One year on from Port Hills fires, residents still recovering

Vikki and Doug Pflaum inspect their property, one year on from the fires. - Photo: RNZ / Maja Burry

Today marks one year since Christchurch's devastating Port Hills Fires began.

Two separate fires, several kilometres apart, started on 13 February - the first on Early Valley Road and the second on Marley's Hill. They merged into one large blaze that tore through nearly 2000ha of land.

Helicopter pilot and decorated soldier Steve Askin was killed when his helicopter crashed as he was fighting the blaze.

Nine homes were destroyed, five more were damaged and thousands of people were forced to evacuate their properties.

It was 66 days before the fire was fully extinguished.

Vikki and Doug Pflaum's Worsleys Road house in the Port Hills was burnt down to its concrete foundations.

Mrs Pflaum said she and her husband Doug only had 20 minutes to grab what they could - photos, Plunket books, crucial business files - before police rushed them out of the house.

She said the only thing that withstood the fire was the pegs on the clothesline - everything else was lost.

"It's later on you think, 'oh I wished I had got that', or 'I should have grabbed that'," she said.

"It's material stuff but it is still part of who we were and part of our family," she said.

Police said although the most likely cause of the fires according to specialist fire investigators was that they were deliberately lit, there was no evidence to conclusively show that was the case.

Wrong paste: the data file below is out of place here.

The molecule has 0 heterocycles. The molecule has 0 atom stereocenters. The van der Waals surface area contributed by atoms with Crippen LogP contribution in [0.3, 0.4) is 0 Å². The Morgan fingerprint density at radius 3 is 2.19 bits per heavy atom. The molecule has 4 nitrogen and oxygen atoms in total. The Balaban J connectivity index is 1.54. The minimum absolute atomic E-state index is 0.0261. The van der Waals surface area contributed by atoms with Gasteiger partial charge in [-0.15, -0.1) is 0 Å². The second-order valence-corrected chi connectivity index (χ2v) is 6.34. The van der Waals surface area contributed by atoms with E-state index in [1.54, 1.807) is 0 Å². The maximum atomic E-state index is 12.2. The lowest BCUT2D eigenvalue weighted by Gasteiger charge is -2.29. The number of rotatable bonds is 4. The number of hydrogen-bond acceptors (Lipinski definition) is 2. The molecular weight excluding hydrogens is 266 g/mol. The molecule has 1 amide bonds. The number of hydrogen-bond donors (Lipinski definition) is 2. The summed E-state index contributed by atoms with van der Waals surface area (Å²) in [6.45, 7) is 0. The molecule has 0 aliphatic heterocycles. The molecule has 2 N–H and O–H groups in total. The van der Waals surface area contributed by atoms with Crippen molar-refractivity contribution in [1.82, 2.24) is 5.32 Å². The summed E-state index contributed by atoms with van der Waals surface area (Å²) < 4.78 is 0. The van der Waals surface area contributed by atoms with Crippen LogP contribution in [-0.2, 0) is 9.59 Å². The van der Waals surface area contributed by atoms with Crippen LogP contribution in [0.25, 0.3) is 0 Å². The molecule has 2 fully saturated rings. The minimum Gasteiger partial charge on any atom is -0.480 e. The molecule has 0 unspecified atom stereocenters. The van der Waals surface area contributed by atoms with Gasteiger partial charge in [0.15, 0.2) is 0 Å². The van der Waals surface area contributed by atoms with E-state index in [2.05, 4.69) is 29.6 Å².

They said the police investigation into the cause of the fires therefore remained open.

Mrs Pflaum said it would be good if someone was answerable to the fires - but she was moving forward with her life.

They were working on plans to rebuild their home and hoped to return to the area in the next couple of years.

On Early Valley Road, where the first of the two fires started, residents are also still picking up the pieces.

Ginny and Ross Langmure's home was saved, but the land on their 40 hectare lifestyle block was badly damaged - with three kilometres of fences, several sheds and hundreds of native plants lost.

Mrs Langmure said the house had finally stopped smelling of smoke, but there was still lots to fix on the farm.

"At the begining we told ourselves it'll take three years to recover from this, and I'm glad we said that and not one year because we definitely have lots left to do."

Lessons learnt

An independent review of the emergency response to the fires found a lot of things were done well, but it also identified communication breakdowns with affected residents and a lack of cohesion between the urban and rural fire authorities, who were fighting the fire together.

Fire and Emergency closed their investigation into the cause of the fires last month, saying although they believed both fires were deliberately lit there was a lack of evidence.

The Christchurch City Councillor for the Cashmere Ward, in the Port Hills, Tim Scandrett, believed lessons had been learnt.

Problems around maintaining fire breaks, and emergency access roads, had been brought up and discussed Mr Scandrett said.

The fire had affected a lot of people in a lot of different ways and it was important to look at how things could be done in the future.

Insurer IAG is going to court on behalf of its customers whose homes were damaged in the two fires.

It alleges the Early Valley Road fire was started by a failure of Orion's electricity equipment and the Marleys Hill blaze was spread by the Christchurch Adventure Park's chairlift.

A conference between the parties is expected to be held at the High Court in Christchurch in May.


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